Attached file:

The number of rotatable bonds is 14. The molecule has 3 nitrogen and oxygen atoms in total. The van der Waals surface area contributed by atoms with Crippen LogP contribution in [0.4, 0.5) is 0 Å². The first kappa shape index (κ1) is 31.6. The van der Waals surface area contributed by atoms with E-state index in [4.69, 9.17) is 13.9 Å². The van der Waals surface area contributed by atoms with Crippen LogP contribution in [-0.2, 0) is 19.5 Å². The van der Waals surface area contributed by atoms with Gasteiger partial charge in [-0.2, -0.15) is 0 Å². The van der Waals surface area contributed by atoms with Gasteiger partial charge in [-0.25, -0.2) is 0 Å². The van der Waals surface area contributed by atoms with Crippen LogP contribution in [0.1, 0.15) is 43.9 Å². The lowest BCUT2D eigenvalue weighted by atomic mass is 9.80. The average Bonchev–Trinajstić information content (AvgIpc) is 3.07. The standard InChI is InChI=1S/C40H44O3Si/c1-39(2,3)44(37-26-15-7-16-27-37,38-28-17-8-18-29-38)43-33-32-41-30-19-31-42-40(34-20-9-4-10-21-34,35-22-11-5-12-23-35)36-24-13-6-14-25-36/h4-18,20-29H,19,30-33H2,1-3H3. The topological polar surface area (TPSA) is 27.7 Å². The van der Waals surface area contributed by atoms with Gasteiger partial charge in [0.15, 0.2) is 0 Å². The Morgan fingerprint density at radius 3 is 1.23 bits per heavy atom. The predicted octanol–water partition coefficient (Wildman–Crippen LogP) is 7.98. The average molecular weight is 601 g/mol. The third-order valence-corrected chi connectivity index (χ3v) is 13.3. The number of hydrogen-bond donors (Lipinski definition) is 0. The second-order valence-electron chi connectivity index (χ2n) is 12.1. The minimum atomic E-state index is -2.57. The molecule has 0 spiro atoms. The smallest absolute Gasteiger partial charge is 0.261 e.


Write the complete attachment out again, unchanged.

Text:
The number of rotatable bonds is 14. The molecule has 3 nitrogen and oxygen atoms in total. The van der Waals surface area contributed by atoms with Crippen LogP contribution in [0.4, 0.5) is 0 Å². The first kappa shape index (κ1) is 31.6. The van der Waals surface area contributed by atoms with E-state index in [4.69, 9.17) is 13.9 Å². The van der Waals surface area contributed by atoms with Crippen LogP contribution in [-0.2, 0) is 19.5 Å². The van der Waals surface area contributed by atoms with Gasteiger partial charge in [-0.2, -0.15) is 0 Å². The van der Waals surface area contributed by atoms with Gasteiger partial charge in [-0.25, -0.2) is 0 Å². The van der Waals surface area contributed by atoms with Crippen LogP contribution in [0.1, 0.15) is 43.9 Å². The lowest BCUT2D eigenvalue weighted by atomic mass is 9.80. The average Bonchev–Trinajstić information content (AvgIpc) is 3.07. The standard InChI is InChI=1S/C40H44O3Si/c1-39(2,3)44(37-26-15-7-16-27-37,38-28-17-8-18-29-38)43-33-32-41-30-19-31-42-40(34-20-9-4-10-21-34,35-22-11-5-12-23-35)36-24-13-6-14-25-36/h4-18,20-29H,19,30-33H2,1-3H3. The topological polar surface area (TPSA) is 27.7 Å². The van der Waals surface area contributed by atoms with Gasteiger partial charge in [0.15, 0.2) is 0 Å². The Morgan fingerprint density at radius 3 is 1.23 bits per heavy atom. The predicted octanol–water partition coefficient (Wildman–Crippen LogP) is 7.98. The average molecular weight is 601 g/mol. The third-order valence-corrected chi connectivity index (χ3v) is 13.3. The number of hydrogen-bond donors (Lipinski definition) is 0. The second-order valence-electron chi connectivity index (χ2n) is 12.1. The minimum atomic E-state index is -2.57. The molecule has 0 spiro atoms. The smallest absolute Gasteiger partial charge is 0.261 e.